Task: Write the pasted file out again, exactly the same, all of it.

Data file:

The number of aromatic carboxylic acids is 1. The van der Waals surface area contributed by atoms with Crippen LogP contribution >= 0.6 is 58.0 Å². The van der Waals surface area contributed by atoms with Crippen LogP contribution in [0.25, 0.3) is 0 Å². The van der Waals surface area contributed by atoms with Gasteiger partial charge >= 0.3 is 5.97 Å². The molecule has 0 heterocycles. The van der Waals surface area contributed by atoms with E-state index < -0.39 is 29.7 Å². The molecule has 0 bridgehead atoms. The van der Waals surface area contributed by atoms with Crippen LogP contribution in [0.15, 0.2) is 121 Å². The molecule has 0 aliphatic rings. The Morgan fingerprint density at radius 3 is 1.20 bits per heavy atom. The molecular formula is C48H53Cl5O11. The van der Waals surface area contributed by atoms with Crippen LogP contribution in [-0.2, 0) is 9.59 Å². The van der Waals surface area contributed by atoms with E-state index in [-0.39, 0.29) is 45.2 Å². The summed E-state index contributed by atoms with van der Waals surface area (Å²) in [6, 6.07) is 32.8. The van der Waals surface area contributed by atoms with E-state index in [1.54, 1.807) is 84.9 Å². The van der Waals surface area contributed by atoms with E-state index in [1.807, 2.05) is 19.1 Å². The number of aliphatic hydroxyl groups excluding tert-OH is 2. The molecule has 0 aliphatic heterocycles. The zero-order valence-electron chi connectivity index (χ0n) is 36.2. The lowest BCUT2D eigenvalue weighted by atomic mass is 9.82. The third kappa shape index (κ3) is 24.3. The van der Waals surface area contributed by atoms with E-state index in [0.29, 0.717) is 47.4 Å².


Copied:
The number of aromatic carboxylic acids is 1. The van der Waals surface area contributed by atoms with Crippen LogP contribution >= 0.6 is 58.0 Å². The van der Waals surface area contributed by atoms with Crippen LogP contribution in [0.25, 0.3) is 0 Å². The van der Waals surface area contributed by atoms with Gasteiger partial charge >= 0.3 is 5.97 Å². The molecule has 0 heterocycles. The van der Waals surface area contributed by atoms with E-state index < -0.39 is 29.7 Å². The molecule has 0 bridgehead atoms. The van der Waals surface area contributed by atoms with Crippen LogP contribution in [0.15, 0.2) is 121 Å². The molecule has 0 aliphatic rings. The Morgan fingerprint density at radius 3 is 1.20 bits per heavy atom. The molecular formula is C48H53Cl5O11. The van der Waals surface area contributed by atoms with Crippen LogP contribution in [-0.2, 0) is 9.59 Å². The van der Waals surface area contributed by atoms with E-state index in [-0.39, 0.29) is 45.2 Å². The summed E-state index contributed by atoms with van der Waals surface area (Å²) in [6, 6.07) is 32.8. The van der Waals surface area contributed by atoms with E-state index in [1.54, 1.807) is 84.9 Å². The van der Waals surface area contributed by atoms with E-state index in [1.807, 2.05) is 19.1 Å². The number of aliphatic hydroxyl groups excluding tert-OH is 2. The molecule has 0 aliphatic heterocycles. The zero-order valence-electron chi connectivity index (χ0n) is 36.2. The lowest BCUT2D eigenvalue weighted by atomic mass is 9.82. The third kappa shape index (κ3) is 24.3. The van der Waals surface area contributed by atoms with E-state index in [0.29, 0.717) is 47.4 Å².